Band members rediscover love of instrumental music
Wes Miller's New Horizons band is full of "lapsed" players.
Bill Knuth had not played his trumpet since middle school -- 55 years ago.
Richard Brown put his trumpet away 47 years ago after his sophomore year at Ohio State University.
Kathy Connor picked up the sax for the first time since high school, inspired by her 10-year-old son signing up for school band.
Bonnie Gilligan's clarinet had been "in the closet" for 40 years since she last played in high school.
Dee Smith, a recently retired music teacher, had never played in a band, only briefly experiencing the clarinet during a college course.
These stories are hardly unique, which is why the original New Horizons program was founded at the Eastman School of Music in New York 20 years ago.
New Horizons began as a way to introduce or re-introduce senior citizens to instruments they once played.
As it has grown, local ensembles have adapted the program to include any adults and, in some cases, beginners.
According to the New Horizons website, there are more than 200 active groups in seven countries.
Miller started the program at Columbus Music Academy in Westerville, which he co-owns, in 2011.
He said he knew there were plenty of folks in central Ohio who fit the profile -- retirees who had played in band in school who wanted to start playing again.
"We have people who haven't touched their horn in 40 years, but that muscle memory doesn't go away," Miller said, adding his group has "ended up with a lot of people who can really play."
Brown, a retired math teacher who lives in Pataskala, said he would sometimes play the OSU fight song during football season, but left his horn otherwise ignored while he worked and raised a family.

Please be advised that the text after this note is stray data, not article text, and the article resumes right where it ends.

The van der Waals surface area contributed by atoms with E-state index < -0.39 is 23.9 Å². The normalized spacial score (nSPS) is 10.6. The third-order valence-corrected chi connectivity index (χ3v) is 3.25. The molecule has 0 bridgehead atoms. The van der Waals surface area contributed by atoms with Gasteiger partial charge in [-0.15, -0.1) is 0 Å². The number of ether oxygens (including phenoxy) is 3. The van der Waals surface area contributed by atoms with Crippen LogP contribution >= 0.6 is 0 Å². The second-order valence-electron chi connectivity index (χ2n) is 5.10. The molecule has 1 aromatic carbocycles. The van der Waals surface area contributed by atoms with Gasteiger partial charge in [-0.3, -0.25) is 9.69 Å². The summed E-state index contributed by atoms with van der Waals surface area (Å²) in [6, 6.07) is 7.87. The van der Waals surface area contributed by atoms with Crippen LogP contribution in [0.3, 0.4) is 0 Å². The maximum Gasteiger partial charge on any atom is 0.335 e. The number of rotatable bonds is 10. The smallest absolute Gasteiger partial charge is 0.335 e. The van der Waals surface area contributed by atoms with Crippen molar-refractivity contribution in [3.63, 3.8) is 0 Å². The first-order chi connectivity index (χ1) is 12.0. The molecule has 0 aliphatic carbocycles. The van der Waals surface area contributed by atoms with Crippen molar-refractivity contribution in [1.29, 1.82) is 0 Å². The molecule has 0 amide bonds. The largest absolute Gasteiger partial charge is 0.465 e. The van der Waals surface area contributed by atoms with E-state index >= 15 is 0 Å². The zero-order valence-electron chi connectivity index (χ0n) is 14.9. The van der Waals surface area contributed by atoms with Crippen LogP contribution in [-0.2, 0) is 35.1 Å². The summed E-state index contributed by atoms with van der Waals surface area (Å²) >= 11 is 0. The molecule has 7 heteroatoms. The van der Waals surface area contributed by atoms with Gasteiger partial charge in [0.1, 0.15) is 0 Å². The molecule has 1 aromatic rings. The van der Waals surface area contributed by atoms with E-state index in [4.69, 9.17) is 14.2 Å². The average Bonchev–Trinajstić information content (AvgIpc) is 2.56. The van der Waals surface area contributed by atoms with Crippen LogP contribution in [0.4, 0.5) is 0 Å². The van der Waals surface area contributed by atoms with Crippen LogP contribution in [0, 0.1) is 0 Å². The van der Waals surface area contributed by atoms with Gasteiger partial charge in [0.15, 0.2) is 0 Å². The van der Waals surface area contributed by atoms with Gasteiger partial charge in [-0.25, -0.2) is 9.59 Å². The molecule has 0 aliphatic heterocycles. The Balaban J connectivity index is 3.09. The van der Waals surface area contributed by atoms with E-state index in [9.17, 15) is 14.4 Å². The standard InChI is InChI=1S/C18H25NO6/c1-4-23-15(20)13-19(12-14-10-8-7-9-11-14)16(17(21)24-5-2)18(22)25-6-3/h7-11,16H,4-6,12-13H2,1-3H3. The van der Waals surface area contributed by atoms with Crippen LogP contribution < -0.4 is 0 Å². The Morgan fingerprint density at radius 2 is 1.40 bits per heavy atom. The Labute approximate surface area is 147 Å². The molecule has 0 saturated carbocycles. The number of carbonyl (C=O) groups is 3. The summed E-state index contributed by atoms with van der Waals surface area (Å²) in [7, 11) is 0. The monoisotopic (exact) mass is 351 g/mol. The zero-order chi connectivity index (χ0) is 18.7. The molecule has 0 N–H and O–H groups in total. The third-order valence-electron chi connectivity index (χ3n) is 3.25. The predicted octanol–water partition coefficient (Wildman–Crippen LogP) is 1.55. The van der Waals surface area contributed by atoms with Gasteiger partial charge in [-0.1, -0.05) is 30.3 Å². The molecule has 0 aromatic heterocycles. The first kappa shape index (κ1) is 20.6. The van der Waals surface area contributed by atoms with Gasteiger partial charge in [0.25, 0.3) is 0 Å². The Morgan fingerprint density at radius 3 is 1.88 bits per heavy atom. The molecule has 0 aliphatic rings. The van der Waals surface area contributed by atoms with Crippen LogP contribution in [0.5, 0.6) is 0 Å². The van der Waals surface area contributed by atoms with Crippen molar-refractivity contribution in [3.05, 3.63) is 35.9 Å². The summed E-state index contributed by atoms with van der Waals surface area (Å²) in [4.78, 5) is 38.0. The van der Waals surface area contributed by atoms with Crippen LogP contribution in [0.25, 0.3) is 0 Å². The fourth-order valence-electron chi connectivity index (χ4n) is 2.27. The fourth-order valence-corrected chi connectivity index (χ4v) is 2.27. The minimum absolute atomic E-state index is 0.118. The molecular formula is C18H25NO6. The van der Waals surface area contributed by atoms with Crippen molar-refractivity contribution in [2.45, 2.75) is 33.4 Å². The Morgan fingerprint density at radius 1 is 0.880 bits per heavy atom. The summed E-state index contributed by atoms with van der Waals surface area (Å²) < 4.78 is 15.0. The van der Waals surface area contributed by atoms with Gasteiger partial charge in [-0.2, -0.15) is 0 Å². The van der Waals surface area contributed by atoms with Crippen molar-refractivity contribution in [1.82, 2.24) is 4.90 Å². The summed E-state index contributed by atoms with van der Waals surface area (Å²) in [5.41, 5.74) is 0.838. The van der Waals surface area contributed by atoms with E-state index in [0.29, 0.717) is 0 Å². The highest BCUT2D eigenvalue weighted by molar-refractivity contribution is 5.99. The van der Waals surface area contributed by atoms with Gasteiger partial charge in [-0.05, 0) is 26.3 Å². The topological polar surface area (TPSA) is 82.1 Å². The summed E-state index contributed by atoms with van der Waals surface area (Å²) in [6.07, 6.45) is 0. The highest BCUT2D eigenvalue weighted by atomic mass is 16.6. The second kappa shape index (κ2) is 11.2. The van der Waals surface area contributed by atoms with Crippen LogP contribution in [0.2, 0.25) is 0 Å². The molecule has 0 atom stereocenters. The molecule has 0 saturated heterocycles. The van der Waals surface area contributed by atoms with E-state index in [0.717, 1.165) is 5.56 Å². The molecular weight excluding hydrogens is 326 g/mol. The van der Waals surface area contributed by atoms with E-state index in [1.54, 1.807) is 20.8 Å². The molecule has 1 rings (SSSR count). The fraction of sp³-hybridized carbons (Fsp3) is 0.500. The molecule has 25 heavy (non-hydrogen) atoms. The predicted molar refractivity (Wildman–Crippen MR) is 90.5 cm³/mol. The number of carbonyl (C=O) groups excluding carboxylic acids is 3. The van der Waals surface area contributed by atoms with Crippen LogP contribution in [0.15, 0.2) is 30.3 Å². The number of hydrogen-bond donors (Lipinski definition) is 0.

"When I retired, I needed a challenge," Brown said. "I had to figure out if I could still play and not embarrass myself."
"A lot came back right away, about half and half," said Gilligan, a Powell resident.
"I have been amazed at what has come back and what I'm struggling with," she said.
Connor likened her experience to the classic "like riding a bicycle."
The Westerville resident even purchased a new instrument.
Miller rehearses in a group setting, the small ensemble reading simple (for now) band charts. He said the members often start out nervous about playing in front of others, but enjoy playing the band repertoire and hearing their parts with other instruments.
"After six months, it's now frustrating because I think I should be better," said Knuth, an Upper Arlington resident.
Smith, a Dublin resident, could read music, but didn't come into the program with the specific background on her instrument that some of the other members had.
"I have struggled on some things, but I'm plugging away," she said. "I've always wanted to be in a band."
Columbus Music Academy runs a similar program for stringed instruments, led by Jane Watson.
"Nobody should be afraid if they can't read or have never read music," Watson said.
She said studies have shown that actively playing a musical instrument can improve brain function, not just in seniors.
Two of Watson's beginners, Cindy Birchfield of Orient and Edward Watson of Columbus' South Side, both said they regretted not making more of an effort to learn music when they were younger.
"I always said 'When I grow up, I'm going to learn how to play something,'" Birchfield said. (Her "something" is the violin.)
"I love music, but never had the time," Edward Watson said.
"It's hard, but doable. It gives my brain a workout," he said.
Rather than prepping players to be able to play in community bands, Miller said New Horizons often becomes its own community band.
Indeed, the academy's New Horizons group recently performed in front of an audience at a local retirement community, for the first time.
Miller said participation in the group is open to people who play traditional band and orchestra instruments.